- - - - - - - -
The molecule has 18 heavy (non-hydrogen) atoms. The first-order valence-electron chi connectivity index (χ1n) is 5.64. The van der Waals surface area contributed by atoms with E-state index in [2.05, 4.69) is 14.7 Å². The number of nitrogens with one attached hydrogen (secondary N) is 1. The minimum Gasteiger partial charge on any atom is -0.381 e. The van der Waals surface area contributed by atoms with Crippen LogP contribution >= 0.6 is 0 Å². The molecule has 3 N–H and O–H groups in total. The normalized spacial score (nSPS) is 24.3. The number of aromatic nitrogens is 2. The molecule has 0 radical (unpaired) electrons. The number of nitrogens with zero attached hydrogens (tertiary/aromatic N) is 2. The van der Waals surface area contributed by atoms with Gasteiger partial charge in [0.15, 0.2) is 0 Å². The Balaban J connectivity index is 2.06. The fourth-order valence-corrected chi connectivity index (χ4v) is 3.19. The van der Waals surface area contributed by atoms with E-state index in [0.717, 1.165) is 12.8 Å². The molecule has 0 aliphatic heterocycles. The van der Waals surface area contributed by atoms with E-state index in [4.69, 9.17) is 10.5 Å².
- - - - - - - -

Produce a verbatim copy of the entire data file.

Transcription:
The molecule has 18 heavy (non-hydrogen) atoms. The first-order valence-electron chi connectivity index (χ1n) is 5.64. The van der Waals surface area contributed by atoms with E-state index in [2.05, 4.69) is 14.7 Å². The number of nitrogens with one attached hydrogen (secondary N) is 1. The minimum Gasteiger partial charge on any atom is -0.381 e. The van der Waals surface area contributed by atoms with Crippen LogP contribution >= 0.6 is 0 Å². The molecule has 3 N–H and O–H groups in total. The normalized spacial score (nSPS) is 24.3. The number of aromatic nitrogens is 2. The molecule has 0 radical (unpaired) electrons. The number of nitrogens with zero attached hydrogens (tertiary/aromatic N) is 2. The van der Waals surface area contributed by atoms with Gasteiger partial charge in [0.15, 0.2) is 0 Å². The Balaban J connectivity index is 2.06. The fourth-order valence-corrected chi connectivity index (χ4v) is 3.19. The van der Waals surface area contributed by atoms with E-state index in [0.717, 1.165) is 12.8 Å². The molecule has 0 aliphatic heterocycles. The van der Waals surface area contributed by atoms with E-state index in [4.69, 9.17) is 10.5 Å².